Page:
Christmas has come and gone and for the majority of Dallas County residents as well as others, our thoughts have turned to the New Year. While looking at social media posts, it is clear that lots of people are ready to put this year to rest.
This year started out like most years with people making resolutions to get out of debt, lose weight, become healthier, etc. I can even remember seeing this statement “2020: Perfect Vision.” However, we all know that no one could predict the changes that were ahead and that 2020 would be anything but perfect. We have had to adjust and live through a worldwide health pandemic, learned to work remotely from home, see the world speak out and protest racism and racial violence/issues and live through a destructive hurricane season. Many families have lost their income, businesses have closed; many have lost family members to the pandemic and homes to storms, but through it all we have not lost hope.
We are a resilient people and as we move forward into 2021, here are a few tips on how to deal with the stressors that we are still experiencing.
- COVID-19: Stay physical safe - the biggest safety behaviors (physical distancing and hand washing) which decrease transmission of the COVID-19 virus, are also an integral part of anxiety management. Stay home when you can. When outside the home, wash your hands thoroughly and frequently. Wear your mask and practice social distancing.
- Create new routines - routine and ritual are restorative to us. Our brain wants predictable activity so we can relax our vigilant nervous system. Go to bed early and go outside each day to be active. Remember that our activities, thoughts, and mood are closely linked. If you want to change your mood, change your activities and/or your thoughts.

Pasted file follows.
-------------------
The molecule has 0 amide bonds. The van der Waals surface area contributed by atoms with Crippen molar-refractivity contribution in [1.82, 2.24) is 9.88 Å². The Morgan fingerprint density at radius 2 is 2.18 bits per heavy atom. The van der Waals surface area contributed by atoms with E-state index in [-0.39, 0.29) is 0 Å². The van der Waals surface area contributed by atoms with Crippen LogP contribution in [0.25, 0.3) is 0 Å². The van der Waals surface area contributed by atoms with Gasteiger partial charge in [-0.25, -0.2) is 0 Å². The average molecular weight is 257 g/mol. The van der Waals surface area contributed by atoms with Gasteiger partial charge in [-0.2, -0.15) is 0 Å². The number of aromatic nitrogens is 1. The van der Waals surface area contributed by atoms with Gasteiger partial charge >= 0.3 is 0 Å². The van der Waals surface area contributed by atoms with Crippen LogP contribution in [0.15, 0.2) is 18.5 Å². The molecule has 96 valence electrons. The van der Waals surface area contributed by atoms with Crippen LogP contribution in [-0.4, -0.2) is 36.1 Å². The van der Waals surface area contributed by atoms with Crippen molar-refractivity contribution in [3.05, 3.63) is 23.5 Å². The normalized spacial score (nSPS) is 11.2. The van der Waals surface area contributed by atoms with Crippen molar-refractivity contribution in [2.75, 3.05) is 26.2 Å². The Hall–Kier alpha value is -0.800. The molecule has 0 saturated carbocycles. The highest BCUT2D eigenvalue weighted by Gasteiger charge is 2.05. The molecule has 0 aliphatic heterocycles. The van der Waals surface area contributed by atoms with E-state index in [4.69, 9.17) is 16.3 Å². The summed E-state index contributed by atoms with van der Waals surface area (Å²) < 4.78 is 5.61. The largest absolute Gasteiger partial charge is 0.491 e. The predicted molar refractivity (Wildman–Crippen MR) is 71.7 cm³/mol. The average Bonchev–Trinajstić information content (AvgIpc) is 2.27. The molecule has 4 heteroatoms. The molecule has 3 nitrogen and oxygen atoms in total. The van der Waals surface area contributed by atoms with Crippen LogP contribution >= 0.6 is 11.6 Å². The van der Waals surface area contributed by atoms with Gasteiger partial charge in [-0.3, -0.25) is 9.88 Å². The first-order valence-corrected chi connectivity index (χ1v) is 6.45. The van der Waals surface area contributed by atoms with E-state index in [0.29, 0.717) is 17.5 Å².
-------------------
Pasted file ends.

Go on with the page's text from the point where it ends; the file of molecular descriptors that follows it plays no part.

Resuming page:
- Eat well; good nutrition helps our mood. Stress makes us seek comfort foods, and in turn high carbs and sugars impact our mood. Many population-based studies show that a Mediterranean diet has been linked to better mental health and stress resilience, whereas a junk food western diet is linked to depression and anxiety. Try to fill your home with fresh produce, frozen vegetables, and whole foods when possible – and eat them; remove high sugar and junk foods to reduce temptations.
- Know and recognize your stressors and find ways to reduce them. This may include a regular exercise routine, deep breathing exercises, positive self-talk and of course adequate sleep.
- Allow yourself time to grieve - grief, the human response to loss. Many losses are of people: our family, our lovers, our friends, our neighbors, and people across the world we have never known. But our losses are of other important things too: school, work, connection, the prom, sports, certainty, predictability, blissful ignorance, weddings, funerals, and normalcy. Some losses are life delayed (for who knows how long), some are life canceled and gone forever. Each person’s grief is personal, and true, and incomparable to another’s. There is no ranking of loss, just what it means to each of us to go without, to miss, to be separated, to be disappointed, to feel alone and bereft.
- Stay connected – use technology such as social media and Zoom to stay connected virtually.
And finally, never be ashamed to seek professional help from a licensed counselor, therapist, or psychologist. He or she may be able to help you build or improve on these life skills. Contact the National Crisis Hotline at 1-800-273-TALK (8255), the Alabama Department of Public Health at 1-800-252-1818 or locally contact Cahaba Center for Mental Health at 334-875-2100.
Callie Nelson is coordinator for the Dallas County Extension System.